Review: Cafe Corazon in Bay View

carnitas enchiladas at Cafe Corazon.

The wait for local foodies has been long and anxious. Nearly a year after Café Corazon, a wildly popular fresh-and-local Mexican restaurant in Riverwest, announced they would be opening a second outpost on bustling Kinnickinnic Avenue in Bay View, opening day finally arrived in mid-February.

Corazon means “heart,” or a term of endearment, in Spanish and that’s exactly how this cozy little spot feels. While the Riverwest location is on a small hill and boasts a garden environment, the Bay View eatery flaunts an urban vibe. Car traffic hums along KK Avenue and the sidewalk out front is a throng of joggers, dog walkers and locals doing errands on foot. It’s a refreshing alternative to the half a dozen Mexican restaurants in the area where the food is decent and cheap, but the atmosphere and quality of ingredients lacking.

The restaurant is divided into two sections. You enter on the bar side, and beyond that is the dining room where cherry-red metal chairs are matched with small wooden tables and booths with blue cushions. Wide vertical planks of wood make up half of each wall. Decorating the walls are religious artifacts with a Latin bent such as glass Mexican prayer candles on little wooden shelves, portraits of Jesus, crosses, and religious medallions and tapestries. Even if you aren’t religious or have a personal connection to the items, they translate as a sense of place and also provide color and art.

Every day at Café Corazon there is a special and on the day of my visit—Thursday—this translated to a buck off vegan entrees. (Other specials include $2 tacos and $5 margaritas on Tuesdays.) Whether it’s relying upon herb tofu, soy chorizo or sautéed vegetables, a meal at Café Corazon doesn’t have to revolve around entrees created from meat or fish (here, you get to choose from seven choices: asada, which is grilled beef; carnitas, braised and tender pork; chicken; chorizo; ground beef; mechada, shredded beef; or shrimp).

The back page of the menu is devoted to five vegan dishes. Inspired, I sprung for the Vegan Taco Plate, a veritable sampler of three corn tacos that allows you to test-drive the meatless options, topped with lime-cumin vinaigrette.

My companion opted for the carnitas enchiladas, which fold in pork. For both dishes, the presentation was very colorful and travels many steps beyond what you’d expect at a taqueria. And there are some surprising inclusions, like mussels in spicy white wine with a choice of shrimp, chorizo or soy chorizo, and jalapenos, too; and three hearty meat-free salads with an option to add on shrimp to one of them, the signature Corazon Ensalada, a medley of mixed greens, rice, beans, tomato, crema and avocado, plus either black or pinto beans and topped with chipotle-seasoned ranch dressing.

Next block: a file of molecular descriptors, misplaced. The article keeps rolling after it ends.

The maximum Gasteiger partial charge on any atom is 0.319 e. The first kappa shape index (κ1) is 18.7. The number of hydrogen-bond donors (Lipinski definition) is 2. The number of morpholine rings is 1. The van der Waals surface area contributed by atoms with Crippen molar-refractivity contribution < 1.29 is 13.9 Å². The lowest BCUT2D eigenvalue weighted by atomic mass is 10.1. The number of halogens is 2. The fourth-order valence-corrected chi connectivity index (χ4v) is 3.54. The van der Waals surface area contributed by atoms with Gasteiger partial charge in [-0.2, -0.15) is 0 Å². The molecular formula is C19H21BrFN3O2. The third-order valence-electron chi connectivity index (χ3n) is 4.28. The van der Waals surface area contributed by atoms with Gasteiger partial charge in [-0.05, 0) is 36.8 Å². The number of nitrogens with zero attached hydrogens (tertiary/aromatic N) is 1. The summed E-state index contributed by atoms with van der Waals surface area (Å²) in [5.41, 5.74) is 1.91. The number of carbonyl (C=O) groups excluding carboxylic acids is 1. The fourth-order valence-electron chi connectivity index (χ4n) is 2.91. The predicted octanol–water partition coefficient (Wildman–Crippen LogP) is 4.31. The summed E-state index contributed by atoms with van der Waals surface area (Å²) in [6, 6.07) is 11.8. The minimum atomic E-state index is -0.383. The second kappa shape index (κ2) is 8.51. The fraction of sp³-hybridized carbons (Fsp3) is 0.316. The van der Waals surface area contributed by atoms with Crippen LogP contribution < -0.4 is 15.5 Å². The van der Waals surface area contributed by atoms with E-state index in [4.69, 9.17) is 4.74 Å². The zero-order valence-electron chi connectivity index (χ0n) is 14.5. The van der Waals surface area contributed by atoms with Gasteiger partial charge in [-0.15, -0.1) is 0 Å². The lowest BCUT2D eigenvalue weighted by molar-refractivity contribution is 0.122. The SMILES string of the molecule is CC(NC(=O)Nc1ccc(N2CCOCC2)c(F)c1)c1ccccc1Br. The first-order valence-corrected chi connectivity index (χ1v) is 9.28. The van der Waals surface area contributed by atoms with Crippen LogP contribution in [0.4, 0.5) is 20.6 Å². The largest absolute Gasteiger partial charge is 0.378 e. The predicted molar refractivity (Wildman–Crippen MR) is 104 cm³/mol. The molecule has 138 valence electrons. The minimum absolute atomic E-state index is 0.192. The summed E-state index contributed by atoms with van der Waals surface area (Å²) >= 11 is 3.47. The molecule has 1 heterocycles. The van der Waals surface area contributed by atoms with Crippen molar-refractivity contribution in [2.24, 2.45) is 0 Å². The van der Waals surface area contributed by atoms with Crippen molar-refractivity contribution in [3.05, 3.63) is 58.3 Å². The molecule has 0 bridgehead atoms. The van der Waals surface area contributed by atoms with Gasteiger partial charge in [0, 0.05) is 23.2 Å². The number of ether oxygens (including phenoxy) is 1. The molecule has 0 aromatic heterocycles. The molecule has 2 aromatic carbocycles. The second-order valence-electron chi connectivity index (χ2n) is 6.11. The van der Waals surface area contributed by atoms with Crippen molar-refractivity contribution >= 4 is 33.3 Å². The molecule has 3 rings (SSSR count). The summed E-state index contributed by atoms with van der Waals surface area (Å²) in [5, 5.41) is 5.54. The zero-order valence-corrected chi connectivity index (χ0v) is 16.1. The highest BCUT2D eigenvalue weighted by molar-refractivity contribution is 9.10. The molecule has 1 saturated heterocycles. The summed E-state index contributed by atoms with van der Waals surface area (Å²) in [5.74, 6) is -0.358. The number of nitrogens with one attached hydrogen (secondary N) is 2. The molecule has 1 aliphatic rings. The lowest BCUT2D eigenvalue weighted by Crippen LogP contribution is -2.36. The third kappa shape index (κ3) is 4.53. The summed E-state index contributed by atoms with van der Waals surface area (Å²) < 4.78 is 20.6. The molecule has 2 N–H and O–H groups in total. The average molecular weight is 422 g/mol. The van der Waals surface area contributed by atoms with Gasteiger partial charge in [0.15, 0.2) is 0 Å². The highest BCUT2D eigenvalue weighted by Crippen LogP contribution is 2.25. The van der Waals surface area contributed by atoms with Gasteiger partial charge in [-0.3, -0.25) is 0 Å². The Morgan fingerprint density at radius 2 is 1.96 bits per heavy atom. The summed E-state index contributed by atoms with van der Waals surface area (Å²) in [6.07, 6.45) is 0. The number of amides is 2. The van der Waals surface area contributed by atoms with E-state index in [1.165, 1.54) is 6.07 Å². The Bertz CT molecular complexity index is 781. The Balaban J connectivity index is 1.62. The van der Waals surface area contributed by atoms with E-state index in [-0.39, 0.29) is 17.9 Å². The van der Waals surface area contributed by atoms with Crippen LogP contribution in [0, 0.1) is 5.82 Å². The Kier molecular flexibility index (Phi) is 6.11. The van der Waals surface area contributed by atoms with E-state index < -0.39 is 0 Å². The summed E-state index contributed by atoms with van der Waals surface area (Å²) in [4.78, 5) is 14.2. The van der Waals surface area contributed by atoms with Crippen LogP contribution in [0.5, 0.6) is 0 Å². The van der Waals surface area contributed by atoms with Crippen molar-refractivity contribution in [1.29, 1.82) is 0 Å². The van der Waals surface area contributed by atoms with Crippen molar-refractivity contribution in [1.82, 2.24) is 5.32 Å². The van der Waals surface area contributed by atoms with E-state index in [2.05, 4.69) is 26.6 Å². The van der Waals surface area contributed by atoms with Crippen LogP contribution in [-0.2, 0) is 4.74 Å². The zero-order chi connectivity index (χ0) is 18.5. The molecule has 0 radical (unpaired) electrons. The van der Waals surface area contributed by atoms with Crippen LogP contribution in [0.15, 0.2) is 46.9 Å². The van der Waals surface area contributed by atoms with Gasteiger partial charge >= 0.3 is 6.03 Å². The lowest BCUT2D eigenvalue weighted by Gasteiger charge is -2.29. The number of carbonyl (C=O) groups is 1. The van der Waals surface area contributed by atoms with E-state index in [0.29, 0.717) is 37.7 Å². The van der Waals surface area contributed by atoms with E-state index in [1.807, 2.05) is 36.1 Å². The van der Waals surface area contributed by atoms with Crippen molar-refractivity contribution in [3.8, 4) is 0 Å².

There’s also a nod throughout the menu to local producers, such as Simple Soyman’s tofu and—in my horchata, which is a Latin drink of rice, milk, cinnamon and vanilla, Sassy Cow Creamery in Columbus. In fact, owners Wendy and Jorge Mireles cull a lot of the menu’s ingredients from their family’s farm.

In a rare move, Café Corazon is open for Saturday and Sunday brunch while most restaurants opt only for Sunday brunch. There are five different breakfast tacos, two breakfast burritos and a selection of empanadas that fold in ingredients like Wisconsin crimini mushrooms and Wilson Farm’s shredded pork, from Elkhorn. Even the burger topped with jalapenos, bacon, cheddar and cilantro sports local roots; it’s from the owners' family farm in Waupun called Richway Acres. It’s also served with a side of fruit, rice and beans, or papas a lo pobre (thinly sliced potatoes cooked with onions and green peppers).

Traditional breakfast orders like pancakes and French toast are available, but with a twist, such as the French toast soaked in rumchata or Jolly Cakes, which are drunken amaretto pancakes.

Beverages at Café Corazon run the gamut, from innovative cocktails (like “Adam & Steve,” with Korbel, passion-fruit juice and Bombay Sapphire) to drink staples (like sangria made in-house to my companion’s Mezcal Margarita on the rocks, crafted from Del Maguey Vida mezcal, lime juice, triple sec and simple syrup, resulting in a nice smoky flavor).  Non-alcoholic drinks with odes to Mexico include horchata as well as bottles of Mexican Coca-Cola.